How Measuring Sleep Helped Me Change My Habits

Aug 12, 2014 4 min readSelf-Improvement

The very first time my Jawbone UP24 vibrated on my wrist, signaling that it was time to get ready for bed, I laughed out loud. I was standing in a pub in central London, beer in hand, and in practical terms, 2 hours from home. Bed time?! Ridiculous!

This is the thing, though. If you want to get 8 hours of sleep, and you want to get up and start your day at an early hour, then 10 p.m. is apparently a sensible bed time.

I’m not that well known for sensible bed times. At the same time, the core part of my job involves sending up to 100 emails per day, and I’d be crazy not take advantage of any extra brain power!

How the Jawbone helps us improve

My Jawbone UP24 is one of the perks of my job. We have all been given these clever little gadgets so that we can measure and improve our activity levels and sleep, and also support our teammates efforts to improve. It’s such a clever little thing! It has sensors to track my daily steps and my sleep, a little buzzer to notify me when I should get off my butt if I’ve been idle too long, and Bluetooth to send all that data to my phone.

The cleverest part for me is the smart alarm, which will wake you a little earlier than your alarm time if you’re in a light sleep phase. Having an alarm that goes off when you’re almost awake anyway is a much more comfortable experience, believe me! I think wearable technology is such an exciting development, motivating us to make lifestyle choices that improve our health. I think that’s pretty special!

Your sleeping pattern can literally be the habit of a lifetime, and I have learned it can be a really tough thing to reconfigure! Having never measured my sleep before, I was a little surprised to figure out that I had probably been getting around 6 hours sleep per night. With science and research and evidence insisting that I would be a better person if I got more sleep, I was determined to start achieving those sleep goals.

How I changed my habits: No screens, lots of advice

It took some rather big shifts to my social life. I particularly avoid going out on the ‘school’ nights, when I knew I wanted to be up early next morning to be productive. I’m lucky enough to work for a super flexible company and am able to vary my work hours within reason.

Yet at the same time I am more comfortable with a morning routine, and pretty much wake up at the same time every morning with or without an alarm clock, whatever time I’ve gone to bed.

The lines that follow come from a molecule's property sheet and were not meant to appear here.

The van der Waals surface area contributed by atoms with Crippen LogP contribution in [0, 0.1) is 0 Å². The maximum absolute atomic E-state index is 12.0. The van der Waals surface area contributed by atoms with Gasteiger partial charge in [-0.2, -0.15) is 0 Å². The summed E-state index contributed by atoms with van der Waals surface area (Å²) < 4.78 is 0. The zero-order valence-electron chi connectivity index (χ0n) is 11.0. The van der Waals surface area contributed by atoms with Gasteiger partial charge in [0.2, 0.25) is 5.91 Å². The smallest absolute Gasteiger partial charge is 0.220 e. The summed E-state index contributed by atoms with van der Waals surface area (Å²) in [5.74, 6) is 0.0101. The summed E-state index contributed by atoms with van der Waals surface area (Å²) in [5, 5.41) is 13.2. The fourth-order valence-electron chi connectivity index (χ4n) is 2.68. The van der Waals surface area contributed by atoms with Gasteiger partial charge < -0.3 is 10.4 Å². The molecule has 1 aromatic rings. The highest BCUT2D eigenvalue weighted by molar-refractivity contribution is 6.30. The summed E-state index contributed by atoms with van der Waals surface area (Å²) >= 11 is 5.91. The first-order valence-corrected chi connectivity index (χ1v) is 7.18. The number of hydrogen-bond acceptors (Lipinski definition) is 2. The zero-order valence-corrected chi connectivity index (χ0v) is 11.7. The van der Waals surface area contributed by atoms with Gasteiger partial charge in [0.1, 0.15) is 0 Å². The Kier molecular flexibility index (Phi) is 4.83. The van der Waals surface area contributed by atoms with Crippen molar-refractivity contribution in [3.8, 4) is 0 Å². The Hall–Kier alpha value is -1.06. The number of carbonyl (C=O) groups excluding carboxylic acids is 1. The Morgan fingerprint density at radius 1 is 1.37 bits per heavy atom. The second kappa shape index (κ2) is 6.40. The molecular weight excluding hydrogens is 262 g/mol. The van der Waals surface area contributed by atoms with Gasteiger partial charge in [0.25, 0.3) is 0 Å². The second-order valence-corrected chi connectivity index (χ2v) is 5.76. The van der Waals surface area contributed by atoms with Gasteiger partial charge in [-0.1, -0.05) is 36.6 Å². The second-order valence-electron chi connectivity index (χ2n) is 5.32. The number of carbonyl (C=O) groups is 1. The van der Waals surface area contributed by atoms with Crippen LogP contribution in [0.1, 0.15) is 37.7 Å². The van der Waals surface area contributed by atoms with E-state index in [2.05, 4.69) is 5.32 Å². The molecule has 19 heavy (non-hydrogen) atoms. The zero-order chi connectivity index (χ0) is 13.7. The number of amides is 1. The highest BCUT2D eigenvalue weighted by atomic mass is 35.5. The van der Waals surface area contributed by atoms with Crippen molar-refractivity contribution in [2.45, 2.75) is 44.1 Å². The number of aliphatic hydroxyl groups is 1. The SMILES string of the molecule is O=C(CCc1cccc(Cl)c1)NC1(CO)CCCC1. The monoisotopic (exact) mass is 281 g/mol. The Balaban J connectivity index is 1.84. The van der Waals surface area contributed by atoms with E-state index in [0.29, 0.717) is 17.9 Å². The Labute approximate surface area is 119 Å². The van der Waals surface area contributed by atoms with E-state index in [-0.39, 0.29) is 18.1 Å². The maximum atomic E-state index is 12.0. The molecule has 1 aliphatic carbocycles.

The other thing I decided to do was avoid lit screens after 9 p.m. They stimulate your brain, and that doesn’t help set you up for falling asleep early. I need to get out of the habit of having my iPhone by my bed, but those ties are strong…

I’ve found that changing sleep habits is tough. It’s taken me weeks to get a routine of going to bed early and not feel like I’m wasting half my evening. Laying in bed with a very much awake consciousness babbling away about everything. Waking up in the early hours because I’ve had as much sleep as I’m used to getting by 4 a.m. And actually finally getting up a little fuzzy-headed thinking maybe I’ve had to much sleep and I’m now in the realms of hibernation.

The great thing about being part of a team of UP wearers is that I can see how everyone is getting on. I quickly spotted who was really good at getting their sleep goals, and I decided to ask them for tips.


This turned out to be fun! Patrik regularly gets really good sleep and when I asked him his secret, he laughed and told me to try pushing my tongue against the roof of my mouth when I can’t fall asleep! Bizarre, but it worked really, really well!

Good sleep is an ongoing journey

I’m writing this post having just hit a three-day streak of my 8-hour sleep goal. My body and mind are reaping the rewards, I feel like that guy in the movie Limitless.

Well, the truth is that I don’t really feel a huge amount different just yet. I really believe that you can’t focus on one change short term and expect huge differences in your life. For me, the foundation of wellness is a combination of getting enough sleep, eating well, physical activity and mental well-being, and self improvement is a long journey.

Creating a journal of my progress feels like a great way to record my experiences and I feel that by sharing them I’m making myself a little more accountable.

Oh, and I haven’t turned into a monk by any means. You’ll see me in a pub in central London with a beer in my hand on special occasions. Like weekends. Except maybe a little earlier in the evening ;)

Have you ever tried to improve your sleep patterns by measuring sleep or with other experiments? How did it go? I’d love to hear your findings in the comments!

This post originally appeared on my personal blog, which focuses on personal development and self improvement, along with some inspiration and fun.

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